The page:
My Atom setup15 Jan 2017
I have switched to using Atom as my main code editor about 2 years ago and never looked back. Atom is open source, cross-platform - built on top of Electron, and can be highly customized.
Here is my Atom setup:
UI Theme: One Dark
Syntax Theme: One Dark
This is the default theme on fresh Atom installations.
In the past I have been using Atom Dark, and it was quite hard to get used to something new, however One Dark is a lot more pleasing to the eye.
apm install editorconfig
Editorconfig helps developers to maintain consistent coding styles between different editors and platforms. You can also generate a new .editorconfig file using the Command Palette.
Hint: Disable Atom’s default “whitespace” package to avoid possible conflicts.
apm install docblockr
A powerful package that helps you writing code documentation.
It can generate complete doc blocks, and makes it extremely fast to tab your way through filling-in the variable types and descriptions.
Hint: make sure you check the Settings as it provides some neat customization options.
apm install highlight-selected
Highlight the current selected word occurrences. Extremely useful for quickly checking variables, functions etc.
apm install file-icons
Display file type specific icons everywhere (treeview, tabs, finder etc).
Makes it a lot easier to quickly identifying opened files.
Linter and related plugins
apm install linter
Linter is the base package that provides linting functionality for various file types via plugins. Should be the developer’s first choice.
apm install linter-eslint
My favorite JS linter at the moment for NodeJS and React projects.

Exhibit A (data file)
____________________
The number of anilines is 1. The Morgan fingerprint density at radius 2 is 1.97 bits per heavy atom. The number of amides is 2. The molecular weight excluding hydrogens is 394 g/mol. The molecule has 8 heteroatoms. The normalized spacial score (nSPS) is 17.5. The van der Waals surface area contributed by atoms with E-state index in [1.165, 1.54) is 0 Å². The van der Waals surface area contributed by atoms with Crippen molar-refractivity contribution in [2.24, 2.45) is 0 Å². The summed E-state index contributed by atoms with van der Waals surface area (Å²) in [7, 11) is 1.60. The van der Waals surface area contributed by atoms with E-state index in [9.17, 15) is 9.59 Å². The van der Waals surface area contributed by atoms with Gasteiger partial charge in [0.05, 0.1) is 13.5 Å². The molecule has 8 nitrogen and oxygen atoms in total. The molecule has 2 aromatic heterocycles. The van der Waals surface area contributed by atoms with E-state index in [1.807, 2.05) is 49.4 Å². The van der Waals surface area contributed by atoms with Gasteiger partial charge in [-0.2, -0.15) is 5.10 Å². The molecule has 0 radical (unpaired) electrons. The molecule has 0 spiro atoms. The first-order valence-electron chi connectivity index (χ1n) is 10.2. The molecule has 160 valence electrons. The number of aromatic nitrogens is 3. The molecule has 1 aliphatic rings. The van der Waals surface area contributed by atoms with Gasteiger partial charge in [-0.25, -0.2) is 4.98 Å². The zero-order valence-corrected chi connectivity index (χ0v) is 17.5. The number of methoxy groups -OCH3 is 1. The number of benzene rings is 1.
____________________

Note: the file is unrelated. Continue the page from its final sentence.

Hint: Check “Disable when no ESLint config file is found” on Settings.
apm install linter-jshint
Still need it for some older projects that were setup with it.
Hint: Check “Disable when no jshintrc file in path” on Settings.
apm install linter-jsonlint
Lint JSON files using jsonlint.
apm install linter-php
Lint PHP files using the php binary.
apm install linter-pylint
Lint Python files using pylint.
apm install linter-ruby
Lint Ruby files using ruby binary.
apm install linter-xmllint
Lint XML files using xmllint.
Minimap and related plugins
apm install minimap
Minimap provides a mini-preview of the full source code on every tab, and comes with a variety of useful plugins.
apm install minimap-cursorline
Display the location of the cursor position.
Hint: you can customize the color via your stylesheet.
apm install minimap-find-and-replace
Display the search matches.
apm install minimap-git-diff
Display git diffs, possibly one of the most useful plugins along with the next one.
apm install minimap-highlight-selected
Display the current selected word occurrences.
apm install hyperclick js-hyperclick
It lets you jump to where variables are defined, or even required files.
Hint: there are plugins for other languages based on the hyperclick base package.
apm install autocomplete-paths
Provides autocomplete functionality for relative paths and files. Not just for JS of course, but extremely useful on your imports/requires.
apm install atom-beautify
It can beautify a great variety of files, however I mainly use it to prettify JSON files.
apm install sort-lines
Sort selected lines, or get unique lines. Nice to have.
Other syntax support
apm install atom-jade
Adds Jade template language support.
Competition (VS Code)
You might be wondering why Atom and not VS Code. Especially when VS Code seems a lot faster (have you checked memory consumption though?).
Well at least for my needs, the above packages make me more productive. Some of them are not available on VS Code at all yet, or their respective ones are just not that powerful.
VS Code has some really cool features, like JS debugging with breakpoints that I am using sometimes. The integrated git and terminal support may also appeal a lot users, however I prefer to be using specific apps (like iTerm 2 and GitHub Desktop or SourceTree) that just do a lot more.